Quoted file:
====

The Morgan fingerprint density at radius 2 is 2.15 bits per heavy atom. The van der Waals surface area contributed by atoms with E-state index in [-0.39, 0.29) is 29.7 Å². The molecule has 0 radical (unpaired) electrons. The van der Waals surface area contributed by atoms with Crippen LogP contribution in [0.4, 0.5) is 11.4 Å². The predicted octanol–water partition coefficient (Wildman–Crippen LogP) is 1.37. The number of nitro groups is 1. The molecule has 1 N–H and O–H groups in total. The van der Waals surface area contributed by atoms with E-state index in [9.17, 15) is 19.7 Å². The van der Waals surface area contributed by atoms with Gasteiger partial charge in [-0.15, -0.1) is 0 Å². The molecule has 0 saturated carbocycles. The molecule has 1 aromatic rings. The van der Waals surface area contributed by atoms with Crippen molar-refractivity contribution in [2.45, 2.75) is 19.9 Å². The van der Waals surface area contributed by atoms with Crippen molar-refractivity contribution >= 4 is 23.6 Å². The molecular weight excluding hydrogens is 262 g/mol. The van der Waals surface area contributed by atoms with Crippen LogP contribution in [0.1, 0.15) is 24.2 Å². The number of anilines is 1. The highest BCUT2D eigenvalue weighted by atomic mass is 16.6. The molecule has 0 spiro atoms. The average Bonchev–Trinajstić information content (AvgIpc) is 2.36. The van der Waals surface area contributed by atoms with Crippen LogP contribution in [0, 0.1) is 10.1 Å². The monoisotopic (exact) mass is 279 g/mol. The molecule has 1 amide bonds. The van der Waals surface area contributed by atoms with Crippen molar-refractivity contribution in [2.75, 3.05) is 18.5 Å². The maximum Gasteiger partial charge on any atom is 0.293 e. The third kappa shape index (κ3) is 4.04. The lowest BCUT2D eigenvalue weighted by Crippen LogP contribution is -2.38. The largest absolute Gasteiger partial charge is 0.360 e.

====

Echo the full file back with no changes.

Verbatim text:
The Morgan fingerprint density at radius 2 is 2.15 bits per heavy atom. The van der Waals surface area contributed by atoms with E-state index in [-0.39, 0.29) is 29.7 Å². The molecule has 0 radical (unpaired) electrons. The van der Waals surface area contributed by atoms with Crippen LogP contribution in [0.4, 0.5) is 11.4 Å². The predicted octanol–water partition coefficient (Wildman–Crippen LogP) is 1.37. The number of nitro groups is 1. The molecule has 1 N–H and O–H groups in total. The van der Waals surface area contributed by atoms with E-state index in [9.17, 15) is 19.7 Å². The van der Waals surface area contributed by atoms with Gasteiger partial charge in [-0.15, -0.1) is 0 Å². The molecule has 0 saturated carbocycles. The molecule has 1 aromatic rings. The van der Waals surface area contributed by atoms with Crippen molar-refractivity contribution in [2.45, 2.75) is 19.9 Å². The van der Waals surface area contributed by atoms with Crippen molar-refractivity contribution >= 4 is 23.6 Å². The molecular weight excluding hydrogens is 262 g/mol. The van der Waals surface area contributed by atoms with Crippen LogP contribution in [0.1, 0.15) is 24.2 Å². The number of anilines is 1. The highest BCUT2D eigenvalue weighted by atomic mass is 16.6. The molecule has 0 spiro atoms. The average Bonchev–Trinajstić information content (AvgIpc) is 2.36. The van der Waals surface area contributed by atoms with Crippen LogP contribution in [0, 0.1) is 10.1 Å². The monoisotopic (exact) mass is 279 g/mol. The molecule has 1 amide bonds. The van der Waals surface area contributed by atoms with Crippen molar-refractivity contribution in [2.75, 3.05) is 18.5 Å². The maximum Gasteiger partial charge on any atom is 0.293 e. The third kappa shape index (κ3) is 4.04. The lowest BCUT2D eigenvalue weighted by Crippen LogP contribution is -2.38. The largest absolute Gasteiger partial charge is 0.360 e.